Re-incarnation of Traditional Tants or "Tant Benarasi" - The Products Blog

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Tuesday, November 1, 2016

Re-incarnation of Traditional Tants or "Tant Benarasi"

Handloom weaving or weaving of cotton which had flourished once upon a time, began to decline sharply by the end of the 18th century due to the lack of work and support. A general survey made later concluded that the need for clothes of the Indian population was mainly fulfilled by local handlooms, as power looms available at that time were not being able to produce sarees as exquisitely as handlooms. Unfair and biased policies of the British were detrimental even to the bare survival of the handloom weaving in the country.

To discourage the other foreigners to trade with Indian weavers, heavy duties were also levied on the import as well as export of textiles. The British were not in love with saree as a trade commodity, as Industrial Revolution had gifted them the Manchester and to flourish in world market this action was required. Later, to avoid the over-heads costs, textile mills were set up in India. 

These mills produced cheap quality cotton dhotis and sarees for the Indian masses.  , cheap cloth, manufactured by the mills, undoubtedly made a severe dent in the market for handmade textiles. It was then that Mahatma Gandhi’s  swadeshi movement inspired Indians  to drape hand woven sarees & dhotis in India.

This slaughter in mill-made textiles on handloom industry continued even after Indian got independence in 1947. Post-Independence, the plight of handloom weavers had deteriorated to such an extent that the Indian Government had to ban power looms in some areas from producing certain qualities of handloom textiles. 

Sarees was one such textile. The government also actively promoted a revivalist movement in a bid to save traditional sarees from extinction, especially from Bengal.

Bengal,  which is once famous for Dhonekahli, Shantipuri, Tangail fabrics, were  spun and woven by hand, are now preparing themselves to be back on the shop shelves. Earlier in the 19th century though it was destroyed by the East India Company, is about to get a fresh life. Thanks to the sudden discovery of them in the Indian Museum!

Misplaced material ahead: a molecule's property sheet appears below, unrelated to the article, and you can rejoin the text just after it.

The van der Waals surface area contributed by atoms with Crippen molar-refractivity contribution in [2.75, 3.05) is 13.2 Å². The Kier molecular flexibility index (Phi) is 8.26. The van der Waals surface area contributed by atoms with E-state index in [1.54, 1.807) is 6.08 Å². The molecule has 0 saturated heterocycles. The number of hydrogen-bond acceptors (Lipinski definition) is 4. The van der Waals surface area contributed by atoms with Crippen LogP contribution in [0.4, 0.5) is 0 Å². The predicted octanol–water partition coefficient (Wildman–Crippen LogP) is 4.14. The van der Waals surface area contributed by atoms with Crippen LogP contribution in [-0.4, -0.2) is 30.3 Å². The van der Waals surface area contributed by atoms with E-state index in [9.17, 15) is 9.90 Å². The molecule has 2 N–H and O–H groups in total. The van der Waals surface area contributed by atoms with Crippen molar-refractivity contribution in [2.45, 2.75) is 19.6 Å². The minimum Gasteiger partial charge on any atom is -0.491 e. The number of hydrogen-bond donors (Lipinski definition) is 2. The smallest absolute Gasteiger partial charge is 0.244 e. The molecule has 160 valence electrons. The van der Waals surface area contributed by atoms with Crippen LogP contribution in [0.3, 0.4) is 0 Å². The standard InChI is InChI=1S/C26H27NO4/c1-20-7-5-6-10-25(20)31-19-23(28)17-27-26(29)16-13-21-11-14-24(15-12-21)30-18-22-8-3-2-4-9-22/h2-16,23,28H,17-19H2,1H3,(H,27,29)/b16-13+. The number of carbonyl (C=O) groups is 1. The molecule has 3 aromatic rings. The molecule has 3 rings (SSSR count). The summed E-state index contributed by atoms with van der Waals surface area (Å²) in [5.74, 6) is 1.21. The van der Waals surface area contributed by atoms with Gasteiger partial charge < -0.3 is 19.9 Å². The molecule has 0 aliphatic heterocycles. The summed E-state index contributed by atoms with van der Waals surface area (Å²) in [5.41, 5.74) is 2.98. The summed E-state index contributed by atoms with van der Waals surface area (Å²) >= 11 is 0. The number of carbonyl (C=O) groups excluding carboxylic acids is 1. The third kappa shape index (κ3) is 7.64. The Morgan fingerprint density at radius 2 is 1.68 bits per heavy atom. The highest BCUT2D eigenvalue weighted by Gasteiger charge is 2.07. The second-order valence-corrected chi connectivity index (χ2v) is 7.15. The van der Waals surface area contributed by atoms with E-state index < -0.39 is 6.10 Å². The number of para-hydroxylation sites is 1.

East Indian states, especially Bengal are extremely proud of producing Tant.  With this traditional tant, ancient Bengal has kept a strong sense of its culture and tradition alive. Bengali women are often seen draped elegantly in Tant. By wearing Tant, Bengali women portray a motherly figure, which is the most loved and alluring look of Bengali women.

Vibrant colours, sometimes vegetable colours along with the bright designs and embroidery are available in these sarees. While the young generation is fond of bright colours and designs of tant sarees, the older women are very often draped in white or lighter shades of these sarees with simple borders and decorated motifs.

However, post independence, the best weaving talents fought to triumph over the dark phase and struggled hard to keep the traditional essence and hand weaving skills alive. 

This art however sharpened and nurtured with the time and generations. With the influence of the modern day fashion trends Banglar Tant besides holding its essence, has improved itself more and more to be at its peak. 

These days’ the traditional weaver are breaking their ancient rules and rediscovering them in the air of globalization. They do not just add charm and grace to these sarees, with new technology they have also brought a cross-cultural trend in the sarees to increase its acceptability throughout the mass.

The thick – bordered and neatly designed traditional Tants are now reborn as it blends with the fabrics of other cultures in the nation.

Traditional BanglarTant Sarees have re- incarnated themselves into “Tant Benarasi” when the  simple colours are blent with the gorgeous designs of Benarasi sarees.

Kanjeepuram silk sarees has gained popularity among women for its luster, zari and thread work. They radiate royalty in women, especially South Indian women during their day of wedding. But, the simple Tants get a royal look when blend with the gorgeous designs of Kanjeepuram silk sarees, thereby transforming the entire meaning of elegance and they are renamed as “Reshmi Kanchipuram” sarees.

Thus this blending of cultures in Tant defined the gorgeous in a whole new way. This blend is a boon for Banglar Tant, that creates a new definition for the modern closet and is in the way to re-capture its lost 

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